Malakin throws in a lot of red herrings, including a sketchy boyfriend, his dead-beat best friend and a technological wiz kid with questionable morals in the form of Lily’s dad and Rachel’s friend. Throughout the novel Rachel and, by extension, the reader, are left constantly wondering who is behind the destruction until the book reaches its apocalyptic climax.

Switching between a third person review of Rachel’s life and a deliciously creepy first person insight into the thoughts of the person trying to wreck her life, the novel is deeply disconcerting from the beginning and designed to unnerve and frighten.

The author has clearly done his research, giving an in-depth account of how the cyber-crime is being committed. From hacking Rachel’s bank account and re-routing her money through to scamming the NHS into giving access to patient records to be altered, the first-person chapters of the novel are the most harrowing of all, and the novel is well worth reading just for them.

The only issue I have the The Regret is that I feel that Malakin may have underestimated victims of such vile abuse. Often they become cautious after such experiences, and would not be as trusting as his protagonist. After all, she agreed to have a baby with a man she barely knew, and then allowed her boyfriend of a short time to have a key to her home.

If you can overlook this major character flaw then this is a thrilling and, frankly, terrifying novel about how remarkably easy it can be to ruin someone’s life. The twist at the end is so horrifying that it leaves you literally wondering how you never saw it coming. Malakin is a master of suspense and really leads his reader on in this tightly wound novel.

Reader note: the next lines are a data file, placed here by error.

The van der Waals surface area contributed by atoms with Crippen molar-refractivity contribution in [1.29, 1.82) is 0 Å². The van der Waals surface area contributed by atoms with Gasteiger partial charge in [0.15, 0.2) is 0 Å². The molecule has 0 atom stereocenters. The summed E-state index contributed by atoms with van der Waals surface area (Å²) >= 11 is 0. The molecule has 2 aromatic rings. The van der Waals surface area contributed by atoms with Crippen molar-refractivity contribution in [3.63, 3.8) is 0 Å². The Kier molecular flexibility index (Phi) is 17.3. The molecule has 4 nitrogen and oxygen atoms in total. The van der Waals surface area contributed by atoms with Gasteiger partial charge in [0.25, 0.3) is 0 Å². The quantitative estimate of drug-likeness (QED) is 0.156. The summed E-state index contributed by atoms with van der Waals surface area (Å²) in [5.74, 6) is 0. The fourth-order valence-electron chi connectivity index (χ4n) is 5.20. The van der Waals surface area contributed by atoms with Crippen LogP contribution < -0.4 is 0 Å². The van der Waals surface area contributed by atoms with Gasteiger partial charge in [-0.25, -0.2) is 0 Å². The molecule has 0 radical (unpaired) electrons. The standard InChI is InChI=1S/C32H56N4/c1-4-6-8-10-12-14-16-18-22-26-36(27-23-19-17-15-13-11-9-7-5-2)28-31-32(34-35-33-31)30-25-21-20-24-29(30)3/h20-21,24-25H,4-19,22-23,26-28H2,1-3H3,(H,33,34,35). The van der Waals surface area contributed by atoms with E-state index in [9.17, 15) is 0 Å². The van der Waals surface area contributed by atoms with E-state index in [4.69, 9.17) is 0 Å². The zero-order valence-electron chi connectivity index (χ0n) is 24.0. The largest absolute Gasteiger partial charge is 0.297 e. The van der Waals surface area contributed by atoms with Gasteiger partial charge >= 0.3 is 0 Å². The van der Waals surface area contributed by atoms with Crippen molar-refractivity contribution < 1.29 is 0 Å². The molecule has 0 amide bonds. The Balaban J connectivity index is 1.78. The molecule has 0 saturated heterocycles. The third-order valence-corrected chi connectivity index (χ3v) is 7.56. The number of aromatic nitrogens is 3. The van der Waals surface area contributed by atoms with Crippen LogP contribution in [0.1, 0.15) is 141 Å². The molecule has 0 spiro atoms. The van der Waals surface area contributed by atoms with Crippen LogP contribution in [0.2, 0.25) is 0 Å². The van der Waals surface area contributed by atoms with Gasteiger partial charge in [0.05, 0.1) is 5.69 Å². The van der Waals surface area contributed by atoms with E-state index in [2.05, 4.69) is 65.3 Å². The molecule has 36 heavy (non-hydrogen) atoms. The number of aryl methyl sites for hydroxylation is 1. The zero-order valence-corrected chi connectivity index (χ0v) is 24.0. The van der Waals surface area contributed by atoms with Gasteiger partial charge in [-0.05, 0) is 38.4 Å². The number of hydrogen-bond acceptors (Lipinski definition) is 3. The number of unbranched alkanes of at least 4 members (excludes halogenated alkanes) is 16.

In all, The Regret is an enticing and deeply-disturbing book that I would recommend for those looking to get some real thrills this Halloween and frighten yourself with a tale of how far someone would go to destroy someone else’s life.

Booker Prize Winners Prove Award Needs Categories

the booker prize

Following on from my previous post about the Nobel Prize for literature choosing two controversial winners, I’m pleased to say that the Booker Prize has this year chosen two winners based solely on merit and literary prowess.

In doing so, the prize has been awarded to the first black woman in its history, Bernardine Evaristo, as well as the oldest winner in the prize’s history, Margret Atwood. Atwood won for the sequel to the revered The Handmaid’s Tale, The Testaments, which was released in September, more than 33 years after the original was published in 1985. Evaristo won for her novel Girl, Woman, Other, a tale of a group of very different characters, predominantly black British women.

As well as being the oldest and first black woman to win, Atwood and Evaristo are also the first joint winners of the prize, which proves that it should definitely change in order to adapt to today’s growing literary market.